In this witty and perceptive debut, a former editor at Psychology Today shows us how magical thinking makes life worth living.
Psychologists have documented a litany of cognitive biases - misperceptions of the world - and explained their positive functions. Now, Matthew Hutson shows us that even the most hardcore skeptic indulges in magical thinking all the time - and it's crucial to our survival.
Drawing on evolution, cognitive science, and neuroscience, Hutson shows us that magical thinking has been so useful to us that it's hardwired into our brains. It encourages us to think that we actually have free will. It helps make us believe that we have an underlying purpose in the world. It can even protect us from the paralyzing awareness of our own mortality. In other words, magical thinking is a completely irrational way of making our lives make rational sense.
With wonderfully entertaining stories, personal reflections, and sharp observations, Hutson reveals our deepest fears and longings.
©2012 Matthew Hutson (P)2012 Gildan Media, LLC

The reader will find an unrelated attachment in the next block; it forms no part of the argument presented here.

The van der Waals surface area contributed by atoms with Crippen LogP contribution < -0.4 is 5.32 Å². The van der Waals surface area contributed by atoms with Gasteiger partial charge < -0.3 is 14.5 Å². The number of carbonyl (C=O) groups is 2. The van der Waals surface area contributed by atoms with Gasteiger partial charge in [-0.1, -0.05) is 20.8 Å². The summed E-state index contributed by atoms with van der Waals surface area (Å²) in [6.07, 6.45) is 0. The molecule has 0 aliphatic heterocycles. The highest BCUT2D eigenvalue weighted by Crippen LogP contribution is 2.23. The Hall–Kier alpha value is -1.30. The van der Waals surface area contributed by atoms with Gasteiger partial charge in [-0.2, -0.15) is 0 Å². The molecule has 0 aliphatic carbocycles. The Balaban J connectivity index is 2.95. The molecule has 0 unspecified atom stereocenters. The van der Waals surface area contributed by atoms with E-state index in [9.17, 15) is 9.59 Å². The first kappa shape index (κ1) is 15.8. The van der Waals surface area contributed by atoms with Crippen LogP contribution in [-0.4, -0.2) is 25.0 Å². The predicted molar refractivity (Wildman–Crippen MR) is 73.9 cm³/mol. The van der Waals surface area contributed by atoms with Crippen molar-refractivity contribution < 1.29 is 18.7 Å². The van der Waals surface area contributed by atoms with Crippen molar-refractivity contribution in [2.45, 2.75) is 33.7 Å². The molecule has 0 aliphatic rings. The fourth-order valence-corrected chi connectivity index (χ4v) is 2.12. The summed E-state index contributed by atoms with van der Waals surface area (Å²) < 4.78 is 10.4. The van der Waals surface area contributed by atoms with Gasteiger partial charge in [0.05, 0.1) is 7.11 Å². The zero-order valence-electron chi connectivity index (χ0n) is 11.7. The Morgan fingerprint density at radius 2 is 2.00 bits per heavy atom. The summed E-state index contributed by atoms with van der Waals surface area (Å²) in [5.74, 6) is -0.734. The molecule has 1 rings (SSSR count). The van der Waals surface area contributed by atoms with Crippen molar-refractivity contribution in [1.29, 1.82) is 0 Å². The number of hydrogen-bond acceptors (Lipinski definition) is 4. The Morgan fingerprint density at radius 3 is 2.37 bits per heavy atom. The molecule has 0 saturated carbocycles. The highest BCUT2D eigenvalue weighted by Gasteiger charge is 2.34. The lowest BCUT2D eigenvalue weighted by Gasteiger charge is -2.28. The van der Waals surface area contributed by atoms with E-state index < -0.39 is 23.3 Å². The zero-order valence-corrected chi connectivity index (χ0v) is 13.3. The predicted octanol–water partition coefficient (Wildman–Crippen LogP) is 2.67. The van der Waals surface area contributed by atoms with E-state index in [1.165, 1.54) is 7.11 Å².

This was a fun listen. Interesting psych experiments peppered with funny stories and weaved together by a witty and charmingly nonchalant tour guide. Don Hagen's weighty yet playful narration set the perfect tone for this quirky romp through the science of magical thinking. If you like psychology books, you'll definitely enjoy this.
I highly recommend this book in audio format, as its presentation is engaging and the ideas are embedded in stories at a leisurely pace. Worldview shifting as well as entertaining.
What this book helped me realize was that the most rational stance for humanists and freethinkers is not to work towards eliminating magical thinking in themselves and their children, but to knowingly harness these powerful instincts -- instincts that well served our ancestors! Magical thinking will not be eliminated, so let's use it playfully, pragmatically, and in ways that enhance our lives and relationships.
To be laughing good naturedly, and with new insight, at the follies of myself and those around me, in the good company of the puckish-voiced narrator Don Hagen, this is the joy of audiobooks for me.
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